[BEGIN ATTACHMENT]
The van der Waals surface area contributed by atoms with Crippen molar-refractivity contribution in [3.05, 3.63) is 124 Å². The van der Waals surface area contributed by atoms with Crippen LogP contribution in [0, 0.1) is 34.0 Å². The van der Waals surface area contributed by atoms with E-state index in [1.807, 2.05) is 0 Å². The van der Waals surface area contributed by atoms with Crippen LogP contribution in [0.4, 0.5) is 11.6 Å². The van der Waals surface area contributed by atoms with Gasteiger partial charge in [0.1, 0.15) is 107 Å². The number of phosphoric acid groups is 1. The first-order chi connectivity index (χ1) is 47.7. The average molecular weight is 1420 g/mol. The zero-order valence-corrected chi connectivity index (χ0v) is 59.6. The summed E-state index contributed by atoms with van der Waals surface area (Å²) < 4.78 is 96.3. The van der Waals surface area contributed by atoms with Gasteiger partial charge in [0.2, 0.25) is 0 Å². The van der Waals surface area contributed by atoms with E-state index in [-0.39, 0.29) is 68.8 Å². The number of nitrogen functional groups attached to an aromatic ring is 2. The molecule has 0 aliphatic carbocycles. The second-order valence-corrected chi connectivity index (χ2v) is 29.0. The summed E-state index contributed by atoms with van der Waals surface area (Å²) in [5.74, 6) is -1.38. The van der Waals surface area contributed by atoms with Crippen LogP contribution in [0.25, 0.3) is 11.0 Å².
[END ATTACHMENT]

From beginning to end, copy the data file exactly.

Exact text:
The van der Waals surface area contributed by atoms with Crippen molar-refractivity contribution in [3.05, 3.63) is 124 Å². The van der Waals surface area contributed by atoms with Crippen LogP contribution in [0, 0.1) is 34.0 Å². The van der Waals surface area contributed by atoms with E-state index in [1.807, 2.05) is 0 Å². The van der Waals surface area contributed by atoms with Crippen LogP contribution in [0.4, 0.5) is 11.6 Å². The van der Waals surface area contributed by atoms with Gasteiger partial charge in [0.1, 0.15) is 107 Å². The number of phosphoric acid groups is 1. The first-order chi connectivity index (χ1) is 47.7. The average molecular weight is 1420 g/mol. The zero-order valence-corrected chi connectivity index (χ0v) is 59.6. The summed E-state index contributed by atoms with van der Waals surface area (Å²) < 4.78 is 96.3. The van der Waals surface area contributed by atoms with Gasteiger partial charge in [0.2, 0.25) is 0 Å². The van der Waals surface area contributed by atoms with E-state index in [-0.39, 0.29) is 68.8 Å². The number of nitrogen functional groups attached to an aromatic ring is 2. The molecule has 0 aliphatic carbocycles. The second-order valence-corrected chi connectivity index (χ2v) is 29.0. The summed E-state index contributed by atoms with van der Waals surface area (Å²) in [5.74, 6) is -1.38. The van der Waals surface area contributed by atoms with Crippen LogP contribution in [0.25, 0.3) is 11.0 Å².